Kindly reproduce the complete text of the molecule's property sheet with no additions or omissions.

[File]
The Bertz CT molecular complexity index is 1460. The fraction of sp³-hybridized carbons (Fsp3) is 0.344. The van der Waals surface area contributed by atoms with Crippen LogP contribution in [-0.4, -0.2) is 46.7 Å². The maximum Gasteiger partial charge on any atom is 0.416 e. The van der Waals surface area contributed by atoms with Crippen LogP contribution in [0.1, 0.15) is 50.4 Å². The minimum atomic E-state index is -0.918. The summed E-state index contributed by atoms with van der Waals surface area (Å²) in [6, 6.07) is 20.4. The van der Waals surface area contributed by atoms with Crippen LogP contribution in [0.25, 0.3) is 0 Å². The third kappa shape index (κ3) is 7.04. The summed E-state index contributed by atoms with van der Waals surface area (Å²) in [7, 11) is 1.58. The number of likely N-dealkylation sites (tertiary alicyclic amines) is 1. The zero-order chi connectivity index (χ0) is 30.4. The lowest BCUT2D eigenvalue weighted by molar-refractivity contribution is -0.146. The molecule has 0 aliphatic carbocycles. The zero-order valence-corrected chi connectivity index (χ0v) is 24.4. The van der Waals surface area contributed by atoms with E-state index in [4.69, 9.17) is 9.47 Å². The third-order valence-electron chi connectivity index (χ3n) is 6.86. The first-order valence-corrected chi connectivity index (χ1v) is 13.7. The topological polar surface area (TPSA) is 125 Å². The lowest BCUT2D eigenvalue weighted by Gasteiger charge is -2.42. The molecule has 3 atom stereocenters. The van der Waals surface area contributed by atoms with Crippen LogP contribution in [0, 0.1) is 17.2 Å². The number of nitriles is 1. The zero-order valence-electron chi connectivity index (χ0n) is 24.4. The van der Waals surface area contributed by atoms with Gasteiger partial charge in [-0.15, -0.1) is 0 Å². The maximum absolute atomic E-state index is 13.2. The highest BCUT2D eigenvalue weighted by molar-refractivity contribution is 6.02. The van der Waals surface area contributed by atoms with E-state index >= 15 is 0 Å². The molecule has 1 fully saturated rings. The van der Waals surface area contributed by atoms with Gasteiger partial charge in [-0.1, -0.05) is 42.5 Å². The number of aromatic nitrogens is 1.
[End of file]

The Bertz CT molecular complexity index is 1460. The fraction of sp³-hybridized carbons (Fsp3) is 0.344. The van der Waals surface area contributed by atoms with Crippen LogP contribution in [-0.4, -0.2) is 46.7 Å². The maximum Gasteiger partial charge on any atom is 0.416 e. The van der Waals surface area contributed by atoms with Crippen LogP contribution in [0.1, 0.15) is 50.4 Å². The minimum atomic E-state index is -0.918. The summed E-state index contributed by atoms with van der Waals surface area (Å²) in [6, 6.07) is 20.4. The van der Waals surface area contributed by atoms with Crippen LogP contribution in [0.25, 0.3) is 0 Å². The third kappa shape index (κ3) is 7.04. The summed E-state index contributed by atoms with van der Waals surface area (Å²) in [7, 11) is 1.58. The number of likely N-dealkylation sites (tertiary alicyclic amines) is 1. The zero-order chi connectivity index (χ0) is 30.4. The lowest BCUT2D eigenvalue weighted by molar-refractivity contribution is -0.146. The molecule has 0 aliphatic carbocycles. The zero-order valence-corrected chi connectivity index (χ0v) is 24.4. The van der Waals surface area contributed by atoms with E-state index in [4.69, 9.17) is 9.47 Å². The third-order valence-electron chi connectivity index (χ3n) is 6.86. The first-order valence-corrected chi connectivity index (χ1v) is 13.7. The topological polar surface area (TPSA) is 125 Å². The lowest BCUT2D eigenvalue weighted by Gasteiger charge is -2.42. The molecule has 3 atom stereocenters. The van der Waals surface area contributed by atoms with Crippen LogP contribution in [0, 0.1) is 17.2 Å². The number of nitriles is 1. The zero-order valence-electron chi connectivity index (χ0n) is 24.4. The van der Waals surface area contributed by atoms with Gasteiger partial charge in [-0.15, -0.1) is 0 Å². The maximum absolute atomic E-state index is 13.2. The highest BCUT2D eigenvalue weighted by molar-refractivity contribution is 6.02. The van der Waals surface area contributed by atoms with E-state index >= 15 is 0 Å². The molecule has 1 fully saturated rings. The van der Waals surface area contributed by atoms with Gasteiger partial charge in [-0.1, -0.05) is 42.5 Å². The number of aromatic nitrogens is 1.